Fridays are fun days, so we get a ball and head to the park or the garden. But I try to make every day fun and interactive. This brings its own challenges but I’m loving it.
Sometimes the family asks me to help out on a weekend. If I’m not busy then I’m happy to help out. It usually involves taking the children to their various activities. Or the occasional evening of babysitting.
What’s the age range of children you’ve worked with?
In residential I worked with children from 10-18 years old. Now I work with an eight year old and a 14 year old. Eight is the youngest I’ve worked with so far.
What do you think is special or unique about working in childcare?
For me, it’s being able to watch a child grow and develop. Seeing their personal development and being able to be a positive role model in their life is hugely rewarding.
I also enjoy working together with the parents to support the children and meet their needs. It’s a team effort.
What would you say is the best thing about your job as a male nanny?
I love being an extended part of the family. You get a real sense of belonging and feel like you’re part of something wholesome and pure, which is a great feeling.
When I worked in residential care it was hard to make a connection with the children as they would often leave before that could happen. It also involved a lot of report writing and meetings.
Being a nanny is completely child and family focussed and I really enjoy that. You can give the children your time and focus and be really engaged.
I still have connections with the previous family I worked with and that’s great. I also enjoy rediscovering things that you loved as a child and learning to play again.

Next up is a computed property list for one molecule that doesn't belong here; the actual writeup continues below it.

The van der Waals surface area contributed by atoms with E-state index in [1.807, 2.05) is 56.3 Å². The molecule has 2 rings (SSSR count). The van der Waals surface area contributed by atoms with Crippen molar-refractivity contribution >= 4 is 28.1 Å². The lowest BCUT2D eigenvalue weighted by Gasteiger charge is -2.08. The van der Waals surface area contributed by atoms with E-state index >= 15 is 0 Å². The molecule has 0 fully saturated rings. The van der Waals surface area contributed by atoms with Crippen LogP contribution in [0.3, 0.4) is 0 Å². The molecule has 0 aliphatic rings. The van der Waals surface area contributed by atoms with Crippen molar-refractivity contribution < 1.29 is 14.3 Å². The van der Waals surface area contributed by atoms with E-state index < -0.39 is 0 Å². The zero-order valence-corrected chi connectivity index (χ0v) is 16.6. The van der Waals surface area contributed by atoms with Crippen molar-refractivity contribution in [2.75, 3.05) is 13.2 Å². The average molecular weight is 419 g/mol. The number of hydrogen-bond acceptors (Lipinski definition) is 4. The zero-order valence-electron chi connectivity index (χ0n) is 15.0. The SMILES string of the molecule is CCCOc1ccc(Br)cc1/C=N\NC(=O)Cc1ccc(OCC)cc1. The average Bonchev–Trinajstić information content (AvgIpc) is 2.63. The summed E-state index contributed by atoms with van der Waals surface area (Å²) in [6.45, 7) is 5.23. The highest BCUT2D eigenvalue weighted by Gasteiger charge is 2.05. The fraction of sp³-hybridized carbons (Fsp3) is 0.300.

I wouldn’t change it for the world, I absolutely love it.
Do you think that as a man you bring anything different to the nannying role?
That’s a good question and I’m aware that there are a lot more female carers and child carers than male ones. After working with kids for so long I do see it as a badge of honour to be in the minority, but I’m not sure if I bring anything different.
I bring my own sense of fun and the kids seem to enjoy that. Perhaps the fact that I’m looking after two boys helps a little, but only because we have a lot of common interests. We mostly spend hours down the park with a football, playing with a ball or talking about football.
To be honest I’ve always worked with strong women and over the years I’ve taken on board many things that they’ve taught me. I’ve watched them deal with difficult situations and learned a lot. Now I’ve just adapted that to work for me.
What would you say to other men who may be thinking about a childcare role?
Go for it. If you’ve got the qualifications and you love working with children it’s a great job. I wish I’d made the move years ago.
For me, working in residential care dropped me in the deep end and that’s where I earned my stripes working with children. It taught me to be patient and understanding. But it was hard to feel like you were making a difference.
If you’re working with children and would like to be a nanny I’d definitely recommend it.
Is there anything else you’d like to share about your experience as a male nanny?
Only that working with Happy Nest has been great. If you’re interested in becoming a nanny I can’t recommend them enough.
The whole process was quick and efficient and Fiona was always on the end of the phone if I had any questions.
I honestly feel like I’ve landed on my feet. It was a fantastic process, Happy Nest are fantastic people and I’ve got a fantastic job. I feel like I’m living the dream.